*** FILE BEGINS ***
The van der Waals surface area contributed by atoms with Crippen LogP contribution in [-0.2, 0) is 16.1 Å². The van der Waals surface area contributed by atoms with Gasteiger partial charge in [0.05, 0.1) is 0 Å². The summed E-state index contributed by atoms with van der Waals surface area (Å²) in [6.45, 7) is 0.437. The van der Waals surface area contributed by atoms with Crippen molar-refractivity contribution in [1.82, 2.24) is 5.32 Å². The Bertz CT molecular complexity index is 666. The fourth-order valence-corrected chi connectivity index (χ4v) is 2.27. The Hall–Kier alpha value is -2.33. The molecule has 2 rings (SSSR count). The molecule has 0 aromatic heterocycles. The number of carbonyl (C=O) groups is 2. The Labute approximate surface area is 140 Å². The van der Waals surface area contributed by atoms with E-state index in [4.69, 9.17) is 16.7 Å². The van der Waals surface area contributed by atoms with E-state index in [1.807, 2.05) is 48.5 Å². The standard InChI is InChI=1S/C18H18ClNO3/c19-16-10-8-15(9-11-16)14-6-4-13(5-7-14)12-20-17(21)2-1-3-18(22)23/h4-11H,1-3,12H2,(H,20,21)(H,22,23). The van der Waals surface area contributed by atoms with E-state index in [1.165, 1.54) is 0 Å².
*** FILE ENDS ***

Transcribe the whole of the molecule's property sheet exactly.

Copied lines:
The van der Waals surface area contributed by atoms with Crippen LogP contribution in [-0.2, 0) is 16.1 Å². The van der Waals surface area contributed by atoms with Gasteiger partial charge in [0.05, 0.1) is 0 Å². The summed E-state index contributed by atoms with van der Waals surface area (Å²) in [6.45, 7) is 0.437. The van der Waals surface area contributed by atoms with Crippen molar-refractivity contribution in [1.82, 2.24) is 5.32 Å². The Bertz CT molecular complexity index is 666. The fourth-order valence-corrected chi connectivity index (χ4v) is 2.27. The Hall–Kier alpha value is -2.33. The molecule has 2 rings (SSSR count). The molecule has 0 aromatic heterocycles. The number of carbonyl (C=O) groups is 2. The Labute approximate surface area is 140 Å². The van der Waals surface area contributed by atoms with E-state index in [4.69, 9.17) is 16.7 Å². The van der Waals surface area contributed by atoms with E-state index in [1.807, 2.05) is 48.5 Å². The standard InChI is InChI=1S/C18H18ClNO3/c19-16-10-8-15(9-11-16)14-6-4-13(5-7-14)12-20-17(21)2-1-3-18(22)23/h4-11H,1-3,12H2,(H,20,21)(H,22,23). The van der Waals surface area contributed by atoms with E-state index in [1.165, 1.54) is 0 Å².